Chin Surgery (Genioplasty)
Chin surgery ( Genioplasty) is a surgical procedure to reshape the chin either by enhancement with an implant or reduction surgery on the bone.
Chin surgery is performed on the lower jaw line and chin area to improve proportions of the face and to help with one’s confidence and self-esteem. These types of interventions improve the harmony of facial features and improve the chin/jaw/cheek/forehead balance.
Sometimes bone from the jaw itself can be moved forward in an operation called a mentoplasty or genioplasty. Alternatively, shaped silicone implants can be used to give more projection to the chin. Conversely, bone can be removed to decrease an overly projecting chin. Furthermore, modifications to the upper and/or lower jaw can be advised for improved chewing dynamics and occlusion—or how the teeth fit together. These operations can range from simple to very complex.
Many times a plastic surgeon may recommend chin surgery or procedures to a patient having a rhinoplasty in order to achieve better facial proportions, as the size of the chin may magnify or minimize the perceived size of the nose.
When to Consider Chin surgery
– If you seek to corrects receding chins, chin misalignment or chin excess.
– If you are concerned with the position, shape or contour of your chin, chin surgery may be a good option for you to consider.
Genioplasty is a commonly performed plastic surgery procedure.
Are you a good candidate for chin surgery ?
Genioplasty is best for patients who are otherwise in good health, without active diseases or serious, pre-existing medical conditions.
Genioplasty can be effective for patients with a small or receding chin. A chin that seems too small in proportion to other facial features can make the nose appear overly long.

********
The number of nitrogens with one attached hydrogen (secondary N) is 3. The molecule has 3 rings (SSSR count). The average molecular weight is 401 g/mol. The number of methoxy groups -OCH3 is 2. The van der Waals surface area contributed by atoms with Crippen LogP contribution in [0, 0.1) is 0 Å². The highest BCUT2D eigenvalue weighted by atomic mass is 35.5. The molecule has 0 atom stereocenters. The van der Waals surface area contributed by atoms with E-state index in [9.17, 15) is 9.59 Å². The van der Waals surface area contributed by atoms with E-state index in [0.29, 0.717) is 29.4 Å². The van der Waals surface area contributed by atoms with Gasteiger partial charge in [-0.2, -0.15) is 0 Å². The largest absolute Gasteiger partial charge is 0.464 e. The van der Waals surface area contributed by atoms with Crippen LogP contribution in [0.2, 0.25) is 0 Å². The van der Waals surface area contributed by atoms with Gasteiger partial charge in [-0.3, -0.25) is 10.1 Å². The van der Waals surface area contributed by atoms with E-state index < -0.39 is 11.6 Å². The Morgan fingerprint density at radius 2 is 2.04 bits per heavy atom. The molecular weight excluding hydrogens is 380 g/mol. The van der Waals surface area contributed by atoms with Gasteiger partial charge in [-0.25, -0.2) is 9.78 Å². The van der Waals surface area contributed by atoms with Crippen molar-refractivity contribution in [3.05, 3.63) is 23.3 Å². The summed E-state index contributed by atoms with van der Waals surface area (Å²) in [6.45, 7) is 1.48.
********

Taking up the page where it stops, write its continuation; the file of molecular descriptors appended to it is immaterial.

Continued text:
Plastic surgeons frequently use chin implants to balance the features of a younger patient or may use genioplasty in conjunction with another cosmetic procedure in a more mature patient.
How is a Chin surgery procedure performed?
Reshaping the chin can be accomplished either by using chin implants or by repositioning the bone supporting the chin.
During the procedure, the surgeon makes an incision inside the lower lip or under the chin. The surgeon then repositions the chin bone or places an implant through this incision.
Chin surgery (genioplasty)
A genioplasty can correct a small chin (deficient chin). A small chin often accompanies a severely receded lower jaw.
Typically, surgeons can alter the jaw and restructure the chin during the same surgery. The surgeon cuts a piece of the chin bone on the front of the jaw, moves it forward, and secures it in a new position with plates and screws.
How do I prepare for a Chin surgery procedure?
– Stop smoking before undergoing surgery to promote better healing
– Avoid taking aspirin, certain anti-inflammatory drugs, and some herbal medications can cause increased bleeding
– Regardless of the type of surgery to be performed, hydration is very important before and after surgery for safe recovery.
– Possibly have blood and urine tests, and a pregnancy test for women, to prepare for anesthesia
Aftercare and Recovery
After surgery, your doctor will provide you with instructions. These usually include:
– What you can eat
– Oral hygiene
– Avoiding tobacco
– Avoiding strenuous activity
– Medications to control pain
– When to return to work or school, which is usually in one to three weeks
Initial jaw healing typically takes about six weeks after surgery, but complete healing can take up to 12 weeks.
After initial jaw healing — at about six weeks — your doctor finishes aligning your teeth with braces. The entire orthodontic process, including surgery and braces, may take several years. Once the braces are removed, retainers to hold tooth position may be used.
How Long Will the Results Last?
Chin surgery results are permanent.
Limitations and Risks
– Adverse reaction to anesthesia
– Hematoma or seroma (an accumulation of blood under the skin that may require removal)
– Infection and bleeding
– Changes in sensation
– Allergic reactions
– Damage to underlying structures
– Unsatisfactory results that may necessitate additional procedures
– Visible implant due to incorrect pocket dissection or incorrect implant placement
– Nerve and/or muscle damage